|4||English abstract of JP 11-263819.|
|5||English abstract of JP 2002-513668.|
|6||English abstract of JP H2-34479.|
|7||English abstract of JP H3-99702.|
|8||Georges et al., "Narrow Molecular Weight Resins by a Free-Radical Polymerization Process," Macromolecules, 26:2987-2988 (May 24, 1993).|
|9||Greszta et al., ""Living" Radical Polymerization. 1. Possibilities and Limitations," Macromolecules, 27:638-644 (Jan. 31, 1994).|
|10||Hawker, "Molecular Weight Control by a 'Living' Free-Radical Polymerization Process," J. Am. Chem. Soc., 116:11185-11186 (1994).|
|11||Hiltunen et al., "Effect of Catalyst and Polymerization Conditions on the Preparation of Low Molecular Weight Lactic Acid Polymers," Macromolecules, 30:373-379 (Feb. 10, 1997).|
|12||Huang and Wirth, "Surface-Initiated Radical Polymerization on Porous Silica," Analytical Chemistry, 69:4577-4580 (Nov. 15, 1997).|
|13||Husseman et al., "Controlled Synthesis of Polymer Brushes by "Living" Free Radical Polymerization Techniques," Macromolecules, 32:1424-1431 (Mar. 9, 1999).|
|14||Kobayashi et al., "Silane Coupling Agent Having Dithiocarbamate Group for Photographfting of Sodium Styrene Sulfonate on Glass Surface," J. Appl. Poly. Sci., 49:447-423 (Jul. 15, 1993).|
|15||Lee et al., "Polymerization of Vinyl Monomers Initiated by Chromium<SUP>(II) </SUP>Acetate+Organic Peroxides," J. Chem. Soc. Trans. Faraday Soc. I, 74:1726 (1978).|
|16||McGall et al., "The Efficiency of Light-Directed Synthesis of DNA Arrays on Glass Substrates," J. Am. Chem. Soc., 119:5081-5090 (Jun. 4, 1997).|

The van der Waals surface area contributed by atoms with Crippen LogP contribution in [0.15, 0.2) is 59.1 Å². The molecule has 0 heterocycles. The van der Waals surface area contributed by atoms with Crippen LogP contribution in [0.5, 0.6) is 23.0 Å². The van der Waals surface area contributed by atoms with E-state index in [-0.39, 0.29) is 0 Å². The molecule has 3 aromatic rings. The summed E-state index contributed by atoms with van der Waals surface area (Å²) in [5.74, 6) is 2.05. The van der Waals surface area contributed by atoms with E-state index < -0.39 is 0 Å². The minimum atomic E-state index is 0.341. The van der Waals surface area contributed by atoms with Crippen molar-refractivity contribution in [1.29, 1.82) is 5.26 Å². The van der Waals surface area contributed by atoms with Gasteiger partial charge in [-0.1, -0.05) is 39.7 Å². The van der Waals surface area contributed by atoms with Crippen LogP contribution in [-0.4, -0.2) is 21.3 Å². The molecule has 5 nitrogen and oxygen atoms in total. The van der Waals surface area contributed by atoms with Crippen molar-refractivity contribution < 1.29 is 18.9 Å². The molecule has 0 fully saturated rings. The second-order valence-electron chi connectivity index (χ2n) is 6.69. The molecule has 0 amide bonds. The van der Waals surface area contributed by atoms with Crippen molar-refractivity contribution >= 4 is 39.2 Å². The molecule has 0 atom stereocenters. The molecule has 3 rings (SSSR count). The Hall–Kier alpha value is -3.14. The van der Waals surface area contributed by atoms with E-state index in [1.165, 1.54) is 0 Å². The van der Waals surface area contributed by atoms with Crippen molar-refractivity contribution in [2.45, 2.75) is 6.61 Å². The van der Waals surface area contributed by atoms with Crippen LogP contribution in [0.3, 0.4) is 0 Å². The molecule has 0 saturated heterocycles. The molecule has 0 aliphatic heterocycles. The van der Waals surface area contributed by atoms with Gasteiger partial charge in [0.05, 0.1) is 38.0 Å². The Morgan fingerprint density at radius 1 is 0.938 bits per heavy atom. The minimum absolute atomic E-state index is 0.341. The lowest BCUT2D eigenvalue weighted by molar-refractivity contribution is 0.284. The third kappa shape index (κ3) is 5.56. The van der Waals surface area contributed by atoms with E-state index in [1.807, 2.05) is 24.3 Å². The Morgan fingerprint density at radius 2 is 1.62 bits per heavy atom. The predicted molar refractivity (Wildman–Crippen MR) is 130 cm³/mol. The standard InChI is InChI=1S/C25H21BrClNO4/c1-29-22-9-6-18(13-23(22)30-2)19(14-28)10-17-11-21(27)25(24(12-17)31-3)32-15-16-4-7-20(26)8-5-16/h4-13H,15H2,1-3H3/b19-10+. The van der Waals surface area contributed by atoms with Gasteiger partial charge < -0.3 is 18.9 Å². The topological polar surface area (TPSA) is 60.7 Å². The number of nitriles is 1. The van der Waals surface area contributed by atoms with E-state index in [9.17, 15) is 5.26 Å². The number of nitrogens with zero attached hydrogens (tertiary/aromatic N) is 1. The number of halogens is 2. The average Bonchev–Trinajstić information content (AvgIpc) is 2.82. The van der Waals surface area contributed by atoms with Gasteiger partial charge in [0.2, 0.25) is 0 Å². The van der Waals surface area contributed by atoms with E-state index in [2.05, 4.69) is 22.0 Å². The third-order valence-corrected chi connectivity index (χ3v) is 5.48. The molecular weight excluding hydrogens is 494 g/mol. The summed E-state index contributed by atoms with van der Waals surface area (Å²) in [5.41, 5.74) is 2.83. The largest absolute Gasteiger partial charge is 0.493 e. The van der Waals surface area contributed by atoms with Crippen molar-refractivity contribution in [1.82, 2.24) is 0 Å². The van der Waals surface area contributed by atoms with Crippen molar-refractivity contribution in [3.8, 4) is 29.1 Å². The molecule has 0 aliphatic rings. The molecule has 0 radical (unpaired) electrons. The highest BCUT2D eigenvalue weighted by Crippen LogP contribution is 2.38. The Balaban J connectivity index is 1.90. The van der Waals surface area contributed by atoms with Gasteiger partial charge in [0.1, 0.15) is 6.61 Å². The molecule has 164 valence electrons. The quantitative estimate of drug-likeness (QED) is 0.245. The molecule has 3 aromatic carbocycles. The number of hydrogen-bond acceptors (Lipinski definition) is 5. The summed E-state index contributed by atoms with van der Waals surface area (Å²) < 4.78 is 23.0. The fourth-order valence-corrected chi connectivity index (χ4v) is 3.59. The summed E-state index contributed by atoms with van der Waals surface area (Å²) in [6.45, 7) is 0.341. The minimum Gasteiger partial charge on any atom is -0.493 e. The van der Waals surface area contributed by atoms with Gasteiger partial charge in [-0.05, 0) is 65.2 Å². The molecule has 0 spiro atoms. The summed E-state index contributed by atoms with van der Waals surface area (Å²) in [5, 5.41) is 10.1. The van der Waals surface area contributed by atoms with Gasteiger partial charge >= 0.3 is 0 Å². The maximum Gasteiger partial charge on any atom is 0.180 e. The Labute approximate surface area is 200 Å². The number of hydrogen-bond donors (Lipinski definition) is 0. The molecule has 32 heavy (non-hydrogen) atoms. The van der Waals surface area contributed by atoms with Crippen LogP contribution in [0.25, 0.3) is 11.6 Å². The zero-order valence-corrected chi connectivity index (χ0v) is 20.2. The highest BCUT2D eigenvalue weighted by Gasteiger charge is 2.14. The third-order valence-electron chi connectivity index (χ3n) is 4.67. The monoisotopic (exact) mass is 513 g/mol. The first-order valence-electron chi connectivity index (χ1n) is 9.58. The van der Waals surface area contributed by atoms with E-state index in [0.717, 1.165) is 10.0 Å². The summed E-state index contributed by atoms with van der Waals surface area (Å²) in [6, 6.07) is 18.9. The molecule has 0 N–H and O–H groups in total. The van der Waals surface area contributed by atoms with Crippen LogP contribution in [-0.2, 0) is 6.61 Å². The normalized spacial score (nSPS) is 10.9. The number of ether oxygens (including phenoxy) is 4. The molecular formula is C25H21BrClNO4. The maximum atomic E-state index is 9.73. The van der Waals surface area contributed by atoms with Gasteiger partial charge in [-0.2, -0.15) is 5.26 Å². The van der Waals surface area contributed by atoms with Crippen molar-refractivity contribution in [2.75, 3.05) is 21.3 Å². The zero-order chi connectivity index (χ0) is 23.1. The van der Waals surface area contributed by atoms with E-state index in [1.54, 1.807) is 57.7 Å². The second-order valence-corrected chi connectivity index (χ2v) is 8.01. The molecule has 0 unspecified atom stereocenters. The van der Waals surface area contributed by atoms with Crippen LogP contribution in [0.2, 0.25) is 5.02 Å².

|17||*||Mrksich et al., TIBTECH Jun. 1995, vol. 13, pp. 228-235.|
|18||Prucker and Ruehe, "Grafting of polymers to microparticulate silica by using immobilized azo initiators," Macromolecular Chemistry II, University Bayreuth, Trans. Mater. Res. Soc. Jpn. 15A:529-532 (1994).|
|19||Prucker and Rühe, "Synthesis of Poly(styrene) Monolayers Attached to High Surface Area Silica Gels through Self-Assembled Monolayers of Azo Initiators," Macromolecules, 31:592-601 (1998).|
|20||Tovar et al., "Patterning molecularly thin films of polymers-new methods for photolithographic structuring of surfaces," Supramol. Sci., 2(2):89-98 (1995).|
|21||Yamamoto et al., "Preparation of well-defined polymer brushes on silicon substrate by the surface-initiated ATRP technique and their characterization," Polym. Prepr. (Am. chem. Sc., Div. Polym. Chem.) 40(2):401-402 (1999).|
|22||Young and Davis, "Efficient Isolation of Genes by Using Antibody Probes," Proc. Natl. Acad. Sci. U.S.A., 80:1194-1198 (Mar. 1983).|
|Citing Patent||Filing date||Publication date||Applicant||Title|
|US7786213 *||Aug 31, 2010||The Regents Of The University Of California||Biomacromolecule polymer conjugates|
|US7829546||Nov 9, 2010||Japan Science And Technology Agency||Method for immobilizing self-organizing material or fine particle on substrate, and substrate manufactured by using such method|
|US8372785||Sep 23, 2010||Feb 12, 2013||Japan Science And Technology Agency||Method for immobilizing self-organizing material or fine particle on substrate, and substrate manufactured by using such method|
|US8501319 *||Aug 22, 2008||Aug 6, 2013||The Curators of the University of Missouri, University of Missouri System, Office of Technology and Special Projects||Pre-formed assemblies of solgel-derived nanoparticles as 3D scaffolds for composites and aerogels|
|US8742044||Nov 18, 2009||Jun 3, 2014||Kyushu University, National University Corporation||Method for producing polymer nanocomposite, and flame-retardant polymer nanocomposite formed by the production method|
|US9302679 *||Dec 29, 2011||Apr 5, 2016||Intel Corporation||Control panels|
|US20050042363 *||Aug 18, 2003||Feb 24, 2005||Kukhtin Alexander V.||Method for fabrication of biochips with a macroporous polymer substrate|
|US20070276088 *||Oct 7, 2004||Nov 29, 2007||Maynard Heather D||Biomacromolecule Polymer Conjugates|
|US20080020214 *||Jun 26, 2007||Jan 24, 2008||Tomoji Kawai||Method for immobilizing self-organizing material or fine particle on substrate, and substrate manufactured by using such method|
|US20080233409 *||Feb 27, 2008||Sep 25, 2008||Shin-Etsu Chemical Co., Ltd.||Method for manufacturing substrate for making microarray|